I get on my bicycle and meditate in circles. I enjoy the rotation of gear rings and wheels, the transfer and translation of human energy into movement over the ground, and I reflect on the circle as a celestial object, as a container, and as a line that always returns to itself.
Put on your future vision glasses: What direction is our generation moving in, what will our world look like in 50 years?
We are pushing our biosphere and testing its limits. We are creating AI technology that will quickly outpace us in its ability to both ‘think’ and to ‘create’. We have figured out how to interfere with our genetic code in very targeted ways and to alter biological expression. It feels like our species is in an adolescent developmental stage testing its boundaries, coming to terms with newfound abilities, and where that takes us in 50 years is incredibly difficult to predict, but I suspect we will have to fundamentally revisit what it means to live a life of purpose within that time frame.
What would you do if you could change the World?
I would keep painting and I would keep parenting. I would continue to evaluate the potential impact with each painting I create, and I would continue to teach my children kindness, accountability, self-reliance, and generosity. If I could change the world instantly, I would want all children to have someone in their lives who would teach them these values.
What does freedom mean when it comes to art?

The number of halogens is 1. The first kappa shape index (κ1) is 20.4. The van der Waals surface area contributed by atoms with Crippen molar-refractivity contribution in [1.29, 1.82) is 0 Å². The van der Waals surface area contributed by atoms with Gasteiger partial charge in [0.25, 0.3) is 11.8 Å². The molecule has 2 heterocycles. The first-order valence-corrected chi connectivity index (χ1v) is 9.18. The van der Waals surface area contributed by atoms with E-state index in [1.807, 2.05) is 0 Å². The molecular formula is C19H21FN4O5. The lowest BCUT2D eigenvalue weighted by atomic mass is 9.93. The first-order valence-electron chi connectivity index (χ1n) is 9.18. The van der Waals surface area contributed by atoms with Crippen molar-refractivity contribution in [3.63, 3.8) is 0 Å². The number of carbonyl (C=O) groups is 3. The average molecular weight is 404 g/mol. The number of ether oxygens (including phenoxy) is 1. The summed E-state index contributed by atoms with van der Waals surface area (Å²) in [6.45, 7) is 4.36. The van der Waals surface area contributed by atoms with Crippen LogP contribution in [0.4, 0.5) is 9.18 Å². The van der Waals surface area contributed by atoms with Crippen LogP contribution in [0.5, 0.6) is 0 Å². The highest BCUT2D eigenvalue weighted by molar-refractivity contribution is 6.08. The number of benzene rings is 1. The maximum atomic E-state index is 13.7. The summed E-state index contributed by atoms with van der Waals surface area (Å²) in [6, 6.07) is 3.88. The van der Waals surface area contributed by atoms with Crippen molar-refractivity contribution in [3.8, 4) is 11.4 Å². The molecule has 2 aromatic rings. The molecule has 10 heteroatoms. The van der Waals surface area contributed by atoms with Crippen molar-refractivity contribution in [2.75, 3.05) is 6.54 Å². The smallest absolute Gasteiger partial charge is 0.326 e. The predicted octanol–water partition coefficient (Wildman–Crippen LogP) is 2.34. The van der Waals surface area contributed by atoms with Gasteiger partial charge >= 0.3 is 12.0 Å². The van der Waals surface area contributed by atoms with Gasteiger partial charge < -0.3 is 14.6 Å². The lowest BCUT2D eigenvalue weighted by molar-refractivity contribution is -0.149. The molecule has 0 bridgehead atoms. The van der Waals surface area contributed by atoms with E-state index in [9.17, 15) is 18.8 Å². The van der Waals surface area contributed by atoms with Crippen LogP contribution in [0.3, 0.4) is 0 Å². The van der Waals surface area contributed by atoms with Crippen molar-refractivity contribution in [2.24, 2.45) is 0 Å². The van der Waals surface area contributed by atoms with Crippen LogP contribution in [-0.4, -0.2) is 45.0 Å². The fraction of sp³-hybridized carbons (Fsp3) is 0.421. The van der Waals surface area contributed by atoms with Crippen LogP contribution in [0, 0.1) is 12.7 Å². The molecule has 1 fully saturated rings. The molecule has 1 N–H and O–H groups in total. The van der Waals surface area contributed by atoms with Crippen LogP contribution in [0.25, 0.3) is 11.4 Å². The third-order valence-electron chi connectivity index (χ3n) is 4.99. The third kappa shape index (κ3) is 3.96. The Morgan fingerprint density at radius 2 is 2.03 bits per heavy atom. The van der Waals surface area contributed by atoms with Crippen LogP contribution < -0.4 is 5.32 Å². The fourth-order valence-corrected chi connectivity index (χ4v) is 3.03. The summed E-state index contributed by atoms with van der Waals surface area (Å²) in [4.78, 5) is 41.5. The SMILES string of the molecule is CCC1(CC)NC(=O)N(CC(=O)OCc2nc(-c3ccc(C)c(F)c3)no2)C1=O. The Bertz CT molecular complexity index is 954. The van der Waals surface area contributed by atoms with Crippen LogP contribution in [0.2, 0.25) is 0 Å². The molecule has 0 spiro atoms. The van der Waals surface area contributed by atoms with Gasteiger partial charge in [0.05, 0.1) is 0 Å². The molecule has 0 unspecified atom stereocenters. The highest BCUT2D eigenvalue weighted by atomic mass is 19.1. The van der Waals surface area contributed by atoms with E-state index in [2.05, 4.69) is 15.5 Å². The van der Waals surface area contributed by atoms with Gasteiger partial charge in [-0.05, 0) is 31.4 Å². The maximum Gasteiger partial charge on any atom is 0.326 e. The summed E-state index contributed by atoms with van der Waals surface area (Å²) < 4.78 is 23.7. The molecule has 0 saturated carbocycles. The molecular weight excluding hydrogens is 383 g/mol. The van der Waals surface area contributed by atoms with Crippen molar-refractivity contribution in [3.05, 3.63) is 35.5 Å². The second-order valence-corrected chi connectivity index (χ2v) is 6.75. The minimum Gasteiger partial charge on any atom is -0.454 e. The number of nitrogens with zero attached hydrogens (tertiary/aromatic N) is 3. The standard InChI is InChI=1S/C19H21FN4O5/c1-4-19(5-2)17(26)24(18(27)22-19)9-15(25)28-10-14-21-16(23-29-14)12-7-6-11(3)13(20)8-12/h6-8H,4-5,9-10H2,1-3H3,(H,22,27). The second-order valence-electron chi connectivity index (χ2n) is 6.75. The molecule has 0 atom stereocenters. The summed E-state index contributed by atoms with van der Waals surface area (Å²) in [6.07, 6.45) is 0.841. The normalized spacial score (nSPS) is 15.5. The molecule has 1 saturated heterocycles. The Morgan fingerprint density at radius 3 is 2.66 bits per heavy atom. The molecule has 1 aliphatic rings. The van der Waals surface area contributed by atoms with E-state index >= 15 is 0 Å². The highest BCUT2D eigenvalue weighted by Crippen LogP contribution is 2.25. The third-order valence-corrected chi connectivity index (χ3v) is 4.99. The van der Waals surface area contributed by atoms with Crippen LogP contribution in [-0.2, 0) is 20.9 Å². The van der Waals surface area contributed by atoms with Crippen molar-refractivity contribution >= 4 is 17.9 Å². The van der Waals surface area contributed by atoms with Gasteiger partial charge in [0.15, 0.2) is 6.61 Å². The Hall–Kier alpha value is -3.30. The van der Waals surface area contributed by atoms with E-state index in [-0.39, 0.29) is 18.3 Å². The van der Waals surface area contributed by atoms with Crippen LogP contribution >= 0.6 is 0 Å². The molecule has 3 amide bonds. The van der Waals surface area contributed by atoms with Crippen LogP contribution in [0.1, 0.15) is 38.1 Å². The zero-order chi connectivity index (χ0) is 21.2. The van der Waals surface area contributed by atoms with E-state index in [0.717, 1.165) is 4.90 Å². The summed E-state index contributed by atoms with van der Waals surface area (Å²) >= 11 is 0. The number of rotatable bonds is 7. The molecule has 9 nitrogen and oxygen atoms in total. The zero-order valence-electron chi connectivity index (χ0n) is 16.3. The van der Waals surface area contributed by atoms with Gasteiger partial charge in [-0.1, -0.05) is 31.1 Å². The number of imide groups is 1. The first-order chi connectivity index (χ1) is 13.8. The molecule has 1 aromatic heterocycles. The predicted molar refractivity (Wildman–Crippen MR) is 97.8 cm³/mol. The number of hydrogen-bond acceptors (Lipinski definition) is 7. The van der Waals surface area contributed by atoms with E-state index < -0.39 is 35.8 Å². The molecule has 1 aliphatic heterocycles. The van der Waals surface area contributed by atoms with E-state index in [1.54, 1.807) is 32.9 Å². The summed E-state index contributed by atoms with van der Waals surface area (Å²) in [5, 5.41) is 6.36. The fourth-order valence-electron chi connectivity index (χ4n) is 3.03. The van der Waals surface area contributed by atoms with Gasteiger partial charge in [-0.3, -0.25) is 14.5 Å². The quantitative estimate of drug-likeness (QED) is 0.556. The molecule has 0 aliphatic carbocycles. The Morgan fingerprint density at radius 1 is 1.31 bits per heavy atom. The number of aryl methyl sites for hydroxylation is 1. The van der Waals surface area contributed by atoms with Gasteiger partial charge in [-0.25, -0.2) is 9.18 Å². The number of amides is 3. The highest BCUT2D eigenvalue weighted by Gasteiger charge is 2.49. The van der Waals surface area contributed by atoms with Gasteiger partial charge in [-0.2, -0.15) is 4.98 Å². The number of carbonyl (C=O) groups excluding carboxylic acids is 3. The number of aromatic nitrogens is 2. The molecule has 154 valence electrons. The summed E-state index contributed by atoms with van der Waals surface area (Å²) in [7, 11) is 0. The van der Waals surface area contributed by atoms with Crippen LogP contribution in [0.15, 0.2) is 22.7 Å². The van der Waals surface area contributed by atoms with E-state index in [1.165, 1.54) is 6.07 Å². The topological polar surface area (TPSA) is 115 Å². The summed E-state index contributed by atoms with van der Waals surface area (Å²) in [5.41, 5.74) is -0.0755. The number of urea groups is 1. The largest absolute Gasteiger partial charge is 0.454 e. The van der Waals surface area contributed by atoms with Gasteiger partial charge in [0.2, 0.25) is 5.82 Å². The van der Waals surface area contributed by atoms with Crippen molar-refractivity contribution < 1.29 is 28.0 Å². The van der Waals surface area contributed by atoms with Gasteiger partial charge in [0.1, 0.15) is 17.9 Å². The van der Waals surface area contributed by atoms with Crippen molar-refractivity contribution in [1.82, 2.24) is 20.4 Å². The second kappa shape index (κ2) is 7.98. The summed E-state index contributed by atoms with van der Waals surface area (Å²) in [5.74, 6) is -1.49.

To have our needs met and to have the surplus energy to exercise creative expression is one form of freedom I often think about in relation to human potential.
If the universe is everything and it’s expanding, what is it expanding into?
Our brains do not generally work this way. One of the beautiful things about art is its ability to maintain contradictory and dual states simultaneously, such as the concept of everything expanding into itself.
Tell us about your future plans…
Make meaningful paintings. Celebrate life.
Your city’s favorite spots?
We have a beautiful paved path that goes around a lake in our town, and it’s my favorite place to ride my bike and think.
Last but not least: what is your favorite Song?
Joni Mitchell’s Woodstock sits at the top of the list. The song represents such an important cultural moment. The sadness she experienced watching all of her musician friends attend when she could not combined with the youthful optimism that the event embodied, combined for a powerful delivery.
One last statement please: „Wood or stone, gold or art?“
Wooden gilded sculptures.